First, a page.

Many might contest that the decision to flee is indicative of guilt for a more serious offence. However, the IPCA’s 2009 review is that the majority of people likely to flee from police were not people who had committed serious offences. This data falls in line with international research on the rise of car chases. More than a third of police chases were over non-imprisonable traffic offences, and another 9% were the result of police stopping a car for no specific reason. In contrast, only 23% of police chases were in pursuit of people that were known criminal offenders. Who are the most likely to make the decision to flee? The IPCA found that 40% were aged 20 years old and under, with another 30% falling in the 20-39 year old range.
So why would some people without previous prison convictions choose to flee on the basis of a minor traffic infringement? Like other research in psychology that tells us we are less individual than we think – that under the right conditions anyone might have the potential to torture another or become part of a riot – the international research seems to indicate that the decision to flee is partially founded in a split-second, fuelled by high adrenalin and panic. While some people might feel this when they hear a siren and stop, others in this fight or flight mode decide to flee. Police are no less immune to these kinds of pressure, with research revealing that some police in chases also being overcome by adrenalin – a phenomenon of rage and excitement that is referred to as the ‘red mist’. This research reveals that once police make the decision to chase, they can find it difficult to stop even if the conditions are dangerous.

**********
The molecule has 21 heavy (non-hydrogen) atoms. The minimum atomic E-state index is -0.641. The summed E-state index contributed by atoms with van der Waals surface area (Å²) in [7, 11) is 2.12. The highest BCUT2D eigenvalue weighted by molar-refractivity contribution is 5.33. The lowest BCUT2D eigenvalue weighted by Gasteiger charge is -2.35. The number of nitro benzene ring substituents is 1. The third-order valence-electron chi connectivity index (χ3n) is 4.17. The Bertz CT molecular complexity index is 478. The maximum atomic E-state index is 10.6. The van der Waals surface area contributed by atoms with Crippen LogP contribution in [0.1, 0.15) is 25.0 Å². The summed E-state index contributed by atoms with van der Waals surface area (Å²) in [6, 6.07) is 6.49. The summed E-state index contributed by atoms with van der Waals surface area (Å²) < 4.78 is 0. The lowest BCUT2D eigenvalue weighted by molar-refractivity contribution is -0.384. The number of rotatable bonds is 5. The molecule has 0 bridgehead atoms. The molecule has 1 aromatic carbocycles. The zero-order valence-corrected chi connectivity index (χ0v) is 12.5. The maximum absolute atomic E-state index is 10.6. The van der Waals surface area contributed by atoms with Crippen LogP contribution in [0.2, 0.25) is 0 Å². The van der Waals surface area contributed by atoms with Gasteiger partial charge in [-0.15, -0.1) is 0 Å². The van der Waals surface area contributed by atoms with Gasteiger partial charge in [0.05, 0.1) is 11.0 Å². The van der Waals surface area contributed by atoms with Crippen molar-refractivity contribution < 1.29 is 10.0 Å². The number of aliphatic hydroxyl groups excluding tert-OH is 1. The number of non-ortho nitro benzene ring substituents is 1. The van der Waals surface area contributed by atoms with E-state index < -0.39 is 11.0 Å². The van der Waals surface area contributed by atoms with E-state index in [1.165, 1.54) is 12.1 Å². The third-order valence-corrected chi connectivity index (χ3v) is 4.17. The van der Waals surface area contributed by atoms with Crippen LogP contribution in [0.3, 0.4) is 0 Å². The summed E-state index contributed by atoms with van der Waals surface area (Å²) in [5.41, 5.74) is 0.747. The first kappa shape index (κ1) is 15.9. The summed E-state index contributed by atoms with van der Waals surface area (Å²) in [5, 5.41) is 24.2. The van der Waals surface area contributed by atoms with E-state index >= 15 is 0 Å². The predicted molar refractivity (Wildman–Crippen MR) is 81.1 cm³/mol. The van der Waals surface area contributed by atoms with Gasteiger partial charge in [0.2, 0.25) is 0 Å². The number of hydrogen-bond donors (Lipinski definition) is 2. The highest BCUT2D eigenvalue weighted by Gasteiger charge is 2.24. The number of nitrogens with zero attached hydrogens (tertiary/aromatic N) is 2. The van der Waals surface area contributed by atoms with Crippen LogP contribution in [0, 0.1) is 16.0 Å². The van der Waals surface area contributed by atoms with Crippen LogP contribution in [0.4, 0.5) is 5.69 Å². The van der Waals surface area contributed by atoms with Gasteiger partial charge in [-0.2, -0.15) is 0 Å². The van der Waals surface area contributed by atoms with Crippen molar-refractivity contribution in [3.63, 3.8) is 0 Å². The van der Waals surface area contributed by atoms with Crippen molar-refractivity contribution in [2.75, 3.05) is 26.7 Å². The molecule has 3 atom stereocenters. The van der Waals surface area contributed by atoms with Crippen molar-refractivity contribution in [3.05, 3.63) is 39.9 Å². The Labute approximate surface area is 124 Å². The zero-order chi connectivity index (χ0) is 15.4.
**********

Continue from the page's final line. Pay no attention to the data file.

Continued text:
So how can we reduce the phenomenon of teenagers and thirty-somethings fleeing the police at high cost to public and police safety? Well, as the IPCA suggested in 2009, the research tells us that most people slow down within two blocks if they are not chased, meaning minor infractions should not result in police chases – a policy recommendation that was ignored. If this sounds too difficult, this is something that the LAPD believed would reduce police pursuits by up to 60% in 2003. While the application of this policy was not consistent, Texas has managed to reduce their fatalities by focusing on public safety and a similar debate is occurring in Australia. While we eventually might see technology that disables the car motors of errant drivers, for now the best approach seems to be harm minimization that aims at creating safer conditions for communities and the police that patrol them. As police car chase expert and Professor in Criminal Justice at the University of North Carolina Geoff Alpert argues, the division in statistics between death-injury-crash remain fairly consistent across all states regardless of their policy. He argues that most people will reduce speed when they feel like they are no longer being chased, making a violent felon only policy an effective method for harm reduction. And if that seems too lenient, consider this statistic from the International Association of Chiefs of Police – 72% of police chases end for a reason that is completely out of the police’s hands.